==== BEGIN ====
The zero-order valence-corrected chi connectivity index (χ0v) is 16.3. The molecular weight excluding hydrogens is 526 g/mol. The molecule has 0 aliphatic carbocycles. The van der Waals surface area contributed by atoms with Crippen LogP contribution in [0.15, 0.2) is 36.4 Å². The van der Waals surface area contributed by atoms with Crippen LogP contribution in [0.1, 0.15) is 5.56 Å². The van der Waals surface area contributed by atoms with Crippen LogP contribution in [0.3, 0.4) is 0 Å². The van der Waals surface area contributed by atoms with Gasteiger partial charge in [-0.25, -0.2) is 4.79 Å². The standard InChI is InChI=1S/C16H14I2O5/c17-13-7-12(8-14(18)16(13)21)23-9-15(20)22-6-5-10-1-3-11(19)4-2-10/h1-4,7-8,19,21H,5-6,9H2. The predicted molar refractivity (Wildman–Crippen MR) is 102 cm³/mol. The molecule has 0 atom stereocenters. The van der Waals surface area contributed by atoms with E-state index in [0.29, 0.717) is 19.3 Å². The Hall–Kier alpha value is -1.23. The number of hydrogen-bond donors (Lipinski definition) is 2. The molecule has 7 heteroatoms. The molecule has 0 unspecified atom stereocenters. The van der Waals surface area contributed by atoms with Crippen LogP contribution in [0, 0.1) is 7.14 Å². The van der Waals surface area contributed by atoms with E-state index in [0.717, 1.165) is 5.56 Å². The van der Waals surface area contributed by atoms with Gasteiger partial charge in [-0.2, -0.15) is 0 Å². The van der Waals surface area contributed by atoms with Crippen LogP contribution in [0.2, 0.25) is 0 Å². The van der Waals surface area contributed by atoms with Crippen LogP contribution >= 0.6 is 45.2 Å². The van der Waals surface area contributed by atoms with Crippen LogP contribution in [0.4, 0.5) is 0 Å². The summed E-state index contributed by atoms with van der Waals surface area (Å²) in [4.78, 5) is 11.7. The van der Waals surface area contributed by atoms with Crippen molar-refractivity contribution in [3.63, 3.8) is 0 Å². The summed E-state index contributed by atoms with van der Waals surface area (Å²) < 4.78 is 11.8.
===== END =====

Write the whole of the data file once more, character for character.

The zero-order valence-corrected chi connectivity index (χ0v) is 16.3. The molecular weight excluding hydrogens is 526 g/mol. The molecule has 0 aliphatic carbocycles. The van der Waals surface area contributed by atoms with Crippen LogP contribution in [0.15, 0.2) is 36.4 Å². The van der Waals surface area contributed by atoms with Crippen LogP contribution in [0.1, 0.15) is 5.56 Å². The van der Waals surface area contributed by atoms with Crippen LogP contribution in [0.3, 0.4) is 0 Å². The van der Waals surface area contributed by atoms with Gasteiger partial charge in [-0.25, -0.2) is 4.79 Å². The standard InChI is InChI=1S/C16H14I2O5/c17-13-7-12(8-14(18)16(13)21)23-9-15(20)22-6-5-10-1-3-11(19)4-2-10/h1-4,7-8,19,21H,5-6,9H2. The predicted molar refractivity (Wildman–Crippen MR) is 102 cm³/mol. The molecule has 0 atom stereocenters. The van der Waals surface area contributed by atoms with E-state index in [0.29, 0.717) is 19.3 Å². The Hall–Kier alpha value is -1.23. The number of hydrogen-bond donors (Lipinski definition) is 2. The molecule has 7 heteroatoms. The molecule has 0 unspecified atom stereocenters. The van der Waals surface area contributed by atoms with Crippen LogP contribution in [0, 0.1) is 7.14 Å². The van der Waals surface area contributed by atoms with E-state index in [0.717, 1.165) is 5.56 Å². The van der Waals surface area contributed by atoms with Gasteiger partial charge in [-0.2, -0.15) is 0 Å². The van der Waals surface area contributed by atoms with Crippen LogP contribution in [0.2, 0.25) is 0 Å². The van der Waals surface area contributed by atoms with Crippen LogP contribution >= 0.6 is 45.2 Å². The van der Waals surface area contributed by atoms with Crippen LogP contribution in [0.4, 0.5) is 0 Å². The summed E-state index contributed by atoms with van der Waals surface area (Å²) in [4.78, 5) is 11.7. The van der Waals surface area contributed by atoms with Crippen molar-refractivity contribution in [3.63, 3.8) is 0 Å². The summed E-state index contributed by atoms with van der Waals surface area (Å²) < 4.78 is 11.8.